Charles Spencer, younger brother to the late Princess Diana, officially weighed in on all the conspiracy theories surrounding the disappearance of Kate Middleton.

“I do worry about what happened to the truth,” Spencer, 59, told the BBC in a teaser clip for his sit-down interview on Sunday.

In the clip, reporter Laura Kuenssberg pressed Spencer for his thoughts on how the current level of the “online kind of conspiracy” compared to the level of “press intrusion” surrounding the death of his sister Diana, who died in a car crash in August 1997 at the age of 36 while fleeing photographers in Paris.

“I think it was more dangerous back in the day,” Earl Spencer told Kuenssberg. “I think if I look back to ’97 and Diana’s death, I think the circumstances of her death [were] so shocking that it did make the industry that supports the paparazzi really consider more carefully what it couldn’t, not because they had a moral judgment but because it was unacceptable.”

Since his sister’s death, Spencer — along with Diana’s sons Princes Harry and William — has been very vocal about the media’s alleged role in the late princess’ death.

“My mum was harassed throughout her life with my dad, but after they separated, the harassment went to new levels. I saw things, I experienced things. I learned things,” Prince Harry, 39, once claimed in an episode of his Netflix docuseries “Harry & Meghan” which dropped in December 2022.

“The pain and suffering of women marrying into this institution. I remember thinking, ‘How can I ever find someone who is willing and capable to withstand all the baggage that comes with being with me?’”

The current Princess of Wales, Kate Middleton, has also found herself under the exact same scrutiny after seemingly vanishing after undergoing abdominal surgery in January.

A young Princess Diana is seen here in front of Charles Spencer and a loved one before he heads off to boarding school.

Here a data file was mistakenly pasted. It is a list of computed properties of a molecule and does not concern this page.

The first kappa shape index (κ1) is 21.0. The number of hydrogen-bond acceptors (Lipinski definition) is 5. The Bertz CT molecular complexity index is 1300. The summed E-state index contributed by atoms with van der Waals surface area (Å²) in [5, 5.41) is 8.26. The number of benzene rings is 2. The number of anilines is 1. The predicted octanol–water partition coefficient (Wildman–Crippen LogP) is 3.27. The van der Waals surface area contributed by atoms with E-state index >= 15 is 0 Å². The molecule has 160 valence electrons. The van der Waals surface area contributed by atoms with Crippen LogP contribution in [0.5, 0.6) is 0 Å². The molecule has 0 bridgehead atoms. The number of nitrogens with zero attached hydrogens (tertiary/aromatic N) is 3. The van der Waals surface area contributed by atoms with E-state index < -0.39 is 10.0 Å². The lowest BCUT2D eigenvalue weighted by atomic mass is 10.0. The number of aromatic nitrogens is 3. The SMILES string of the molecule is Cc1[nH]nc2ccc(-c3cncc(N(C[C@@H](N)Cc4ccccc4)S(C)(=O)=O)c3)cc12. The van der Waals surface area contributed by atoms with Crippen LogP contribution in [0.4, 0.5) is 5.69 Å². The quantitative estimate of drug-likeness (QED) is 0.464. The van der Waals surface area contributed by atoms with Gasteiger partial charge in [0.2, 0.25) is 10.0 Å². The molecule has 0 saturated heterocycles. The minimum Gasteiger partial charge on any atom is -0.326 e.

A young Princess Diana is seen here in front of Charles Spencer and a loved one before he heads off to boarding school.Courtesy of Charles Spencer

Shortly after undergoing the “successful” operation, the princess’ office at Kensington Palace released a statement saying that Middleton, 42, had returned to Adelaide Cottage in Windsor to recuperate.

Kensington Palace also issued a statement that “based on the current medical advice,” it was unlikely the future queen would “return to public duties until after Easter.”

However, since the statement, no one has either seen or heard anything from the Princess of Wales prompting several conspiracy theories —  including one that she is in a coma and that William, 41, left her for his alleged mistress Lady Rose Hanbury — to gain traction online.

After reaching out to the Kensington for an update on the missing royal, The Post was told by her office that “Kensington Palace made it clear in January the timelines of the princess’ recovery and we’d only be providing significant updates. That guidance stands” adding, however, the princess was “doing well.”

The mother of three was later spotted alongside mom Carole, 69, sitting in the passenger seat of a car in several grainy photos.

This undated photo issued on Sunday March 10, 2024 by Kensington Palace shows Kate, Princess of Wales with her children, Prince Louis, left, Prince George and Princess Charlotte, taken in Windsor, England, by Prince William in honor of Mother's Day
This undated Mother’s Day photo issued by Kensington Palace shows Kate with her children, Prince Louis, left, Prince George and Princess Charlotte, taken in Windsor, England, allegedly by Prince William in early March.The Prince and Princess of Wales

Middleton later added fuel to an already raging fire when she posted a photoshopped picture of herself on Instagram in celebration of the UK’s Mother’s Day.

The photo, which features Middleton, Prince George, 10, Prince Louis, 5, and Princess Charlotte, 8, was later yanked by several news organizations after several of them claimed the photo had been “manipulated.”

The Princess of Wales later issued an apology for posting the photograph.

“Like many amateur photographers, I do occasionally experiment with editing. I wanted to express my apologies for any confusion the family photograph we shared yesterday caused,” she posted on X (formerly Twitter).


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